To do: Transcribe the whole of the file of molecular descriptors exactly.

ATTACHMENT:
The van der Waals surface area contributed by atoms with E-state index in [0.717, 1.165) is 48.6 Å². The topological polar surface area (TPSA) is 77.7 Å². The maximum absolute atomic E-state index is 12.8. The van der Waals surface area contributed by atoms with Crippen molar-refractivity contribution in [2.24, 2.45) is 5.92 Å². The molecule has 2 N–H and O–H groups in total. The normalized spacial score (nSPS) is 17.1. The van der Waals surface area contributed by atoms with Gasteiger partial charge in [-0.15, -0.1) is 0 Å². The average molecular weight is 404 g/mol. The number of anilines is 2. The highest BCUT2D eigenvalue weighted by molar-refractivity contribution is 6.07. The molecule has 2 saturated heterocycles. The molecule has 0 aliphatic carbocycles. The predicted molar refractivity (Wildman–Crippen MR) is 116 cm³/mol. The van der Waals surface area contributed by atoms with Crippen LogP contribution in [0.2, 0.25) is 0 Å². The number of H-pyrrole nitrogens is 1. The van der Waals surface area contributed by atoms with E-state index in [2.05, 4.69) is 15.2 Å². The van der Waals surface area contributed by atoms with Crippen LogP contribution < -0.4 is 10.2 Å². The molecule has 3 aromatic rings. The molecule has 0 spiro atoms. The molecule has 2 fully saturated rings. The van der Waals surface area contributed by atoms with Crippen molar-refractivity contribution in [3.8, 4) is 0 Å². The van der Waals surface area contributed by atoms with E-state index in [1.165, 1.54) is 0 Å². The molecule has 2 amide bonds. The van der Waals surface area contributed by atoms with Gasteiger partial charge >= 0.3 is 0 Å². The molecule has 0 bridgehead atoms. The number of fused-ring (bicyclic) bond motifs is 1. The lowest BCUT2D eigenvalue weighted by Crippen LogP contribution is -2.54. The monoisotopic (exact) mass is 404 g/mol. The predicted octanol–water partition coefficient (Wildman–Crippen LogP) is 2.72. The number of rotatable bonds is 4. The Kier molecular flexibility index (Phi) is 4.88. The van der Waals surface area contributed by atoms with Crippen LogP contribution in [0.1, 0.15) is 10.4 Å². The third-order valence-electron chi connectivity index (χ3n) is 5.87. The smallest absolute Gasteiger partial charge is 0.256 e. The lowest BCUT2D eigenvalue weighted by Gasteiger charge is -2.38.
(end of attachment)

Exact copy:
The van der Waals surface area contributed by atoms with E-state index in [0.717, 1.165) is 48.6 Å². The topological polar surface area (TPSA) is 77.7 Å². The maximum absolute atomic E-state index is 12.8. The van der Waals surface area contributed by atoms with Crippen molar-refractivity contribution in [2.24, 2.45) is 5.92 Å². The molecule has 2 N–H and O–H groups in total. The normalized spacial score (nSPS) is 17.1. The van der Waals surface area contributed by atoms with Gasteiger partial charge in [-0.15, -0.1) is 0 Å². The average molecular weight is 404 g/mol. The number of anilines is 2. The highest BCUT2D eigenvalue weighted by molar-refractivity contribution is 6.07. The molecule has 2 saturated heterocycles. The molecule has 0 aliphatic carbocycles. The predicted molar refractivity (Wildman–Crippen MR) is 116 cm³/mol. The van der Waals surface area contributed by atoms with Crippen LogP contribution in [0.2, 0.25) is 0 Å². The number of H-pyrrole nitrogens is 1. The van der Waals surface area contributed by atoms with E-state index in [2.05, 4.69) is 15.2 Å². The van der Waals surface area contributed by atoms with Crippen LogP contribution < -0.4 is 10.2 Å². The molecule has 3 aromatic rings. The molecule has 0 spiro atoms. The molecule has 2 fully saturated rings. The van der Waals surface area contributed by atoms with Crippen molar-refractivity contribution in [3.8, 4) is 0 Å². The van der Waals surface area contributed by atoms with E-state index in [1.165, 1.54) is 0 Å². The molecule has 2 amide bonds. The van der Waals surface area contributed by atoms with Gasteiger partial charge >= 0.3 is 0 Å². The molecule has 0 bridgehead atoms. The number of fused-ring (bicyclic) bond motifs is 1. The lowest BCUT2D eigenvalue weighted by Crippen LogP contribution is -2.54. The monoisotopic (exact) mass is 404 g/mol. The predicted octanol–water partition coefficient (Wildman–Crippen LogP) is 2.72. The number of rotatable bonds is 4. The Kier molecular flexibility index (Phi) is 4.88. The van der Waals surface area contributed by atoms with Crippen LogP contribution in [0.1, 0.15) is 10.4 Å². The third-order valence-electron chi connectivity index (χ3n) is 5.87. The smallest absolute Gasteiger partial charge is 0.256 e. The lowest BCUT2D eigenvalue weighted by Gasteiger charge is -2.38.